The road project in Meanchey district especially would seem to raise questions.

According to copies of the disbursement requests, the Rural Development Ministry signed a contract with Run Run Construction Co on March 29 of this year to resurface a 7 km stretch of a road in Boeung Snor village of Meanchey district between National Road 1 and the Mekong River.

The contract said the work would take about 180 days to complete.

Within a month, the company sent an invoice to the ministry to ask for payment of $96,700, on the basis that the project had been completed. An inter-ministerial commission allegedly assessed the construction site and reported on April 27 that the project had been completed and the money should be disbursed, according to the assessment report.

However, villagers recently said that no road projects were done in either March or April in Boeung Snor village. The road closed with double gates is the only rural road recently built inside the village, and that was more than a year ago, they said.

“There is only one rural road in the village, and that was built about two years ago,” said a villager who lives near the gate but would not give her name. “The road and the land seem to belong to a private person and no one has been allowed to enter the inside of the gate since the road was built.”

Two commune police officers and villagers said that they had heard the land was bought by top government officials before the road was built. But who actually owns the land couldn’t be confirmed during a recent visit.

Yutaka Nomura, Japanese embassy’s second secretary, said that when he visited the site recently to check its status he was told by ministry officials that villagers had sold the land to a private individual after the road was constructed.

Ly Proh, director of the ministry’s planning department, said in late June that he was not aware of any gates or fences along the road.

But in a recent interview, Yim Chhai Ly denied the villagers’ accusation, claiming that the land with the road belongs to the municipality and the villagers themselves built gates and fences to prevent heavy trucks from using the road. He also said that he recently ordered the villagers to remove the fences and gates.

Ly Narun, owner of the construction company, could not be reached for comment. A staff member from the company said he did not know anything about the project.

The projects in Kompong Cham province also raises questions.

Documents say a 20 km road was rehabilitated in Ampil village of Ponhea Krek district and another 20 km road was repaired in Doun Tei commune of Ponhea Krek district of Kompong Cham province by private companies. And the assessment report of the Doun Tei project says that the Run Run company widened a road originally rehabilitated by the German-funded Tertiary Rural Road Improvement Program, or TRIP.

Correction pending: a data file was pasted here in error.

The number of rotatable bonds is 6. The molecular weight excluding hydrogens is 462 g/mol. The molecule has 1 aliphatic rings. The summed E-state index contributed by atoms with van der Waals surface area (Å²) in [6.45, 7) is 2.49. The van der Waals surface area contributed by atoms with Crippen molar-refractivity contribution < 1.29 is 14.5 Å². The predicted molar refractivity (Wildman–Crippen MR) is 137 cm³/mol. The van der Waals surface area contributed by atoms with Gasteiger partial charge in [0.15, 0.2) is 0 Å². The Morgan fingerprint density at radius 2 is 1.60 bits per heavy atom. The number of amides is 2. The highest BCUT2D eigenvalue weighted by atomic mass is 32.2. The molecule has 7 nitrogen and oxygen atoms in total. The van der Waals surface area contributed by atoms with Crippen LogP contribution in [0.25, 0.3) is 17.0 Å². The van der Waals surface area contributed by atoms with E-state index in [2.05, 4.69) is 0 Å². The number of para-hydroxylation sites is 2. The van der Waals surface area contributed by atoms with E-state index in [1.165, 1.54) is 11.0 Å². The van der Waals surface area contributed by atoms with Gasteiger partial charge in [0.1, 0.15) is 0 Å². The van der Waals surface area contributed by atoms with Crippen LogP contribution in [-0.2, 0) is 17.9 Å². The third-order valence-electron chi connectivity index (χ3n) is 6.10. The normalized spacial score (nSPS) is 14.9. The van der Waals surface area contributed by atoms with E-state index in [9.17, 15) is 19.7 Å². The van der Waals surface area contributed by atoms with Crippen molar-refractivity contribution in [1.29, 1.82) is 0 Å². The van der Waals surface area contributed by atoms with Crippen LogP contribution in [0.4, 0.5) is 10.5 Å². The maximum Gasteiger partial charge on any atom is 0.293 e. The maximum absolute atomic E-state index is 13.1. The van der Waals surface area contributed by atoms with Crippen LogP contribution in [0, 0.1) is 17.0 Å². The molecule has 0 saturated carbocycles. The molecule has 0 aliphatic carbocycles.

But Graham McCallum, program manager of TRIP, said last month that none of the TRIP-rehabilitated roads in Doun Tei commune have been repaired by a private construction company.

A technical official of an international organization in Kompong Cham said that as far as he knows no work has been done in Ampil village. He also maintained that the Ampil road on the site map the minister obtained has deteriorated and no rehabilitation work has been done for a year.

In Prey Veng, local officials say all the three contested projects were completed in 1997 and that neither of the two companies on the documents did the work.

Touch Setha, deputy director of the provincial rural development department, said last month by telephone that the 45 km road from Svay Antor district to Komchay Mear district was built by Con-Aid, not by the Run Run company, as stated in the documents.

Two other projects, a 20 km road in Anchay Mear district and a 16.75 km road in Kampong Trabek district, were built by a unknown local private company, he said.

An official of the World Food Program in Prey Veng said that the 45-km road is referred to as the “Sar Kheng road” by villagers and the 16.75 km road has a billboard sign saying “a gift of Hun Sen.” The aid worker said he is not sure who funded the projects and who conducted the rehabilitation, but heard that the money was not fully reimbursed to the companies.

Kong Vibol, Secretary of State for the Finance Ministry, said whether the government disburses the money for the six road projects will be up to Finance Minister Keat Chhon.

“I’ve talked with the minister [Chhim Seak Leng] and Yim Chhai Ly the other day and both said the documents were OK,” Kong Vibol said recently. “I’ll let our minister decide if we disburse the funds or not.”

Meanwhile, Yutaka Nomura, the Japanese Embassy’s second secretary, said the embassy will wait for the Finance Ministry’s report.

“We’ve already asked the Finance Ministry to investigate all six projects,” he said. “We will wait for the investigation report from the ministry and if necessary we will take some actions.”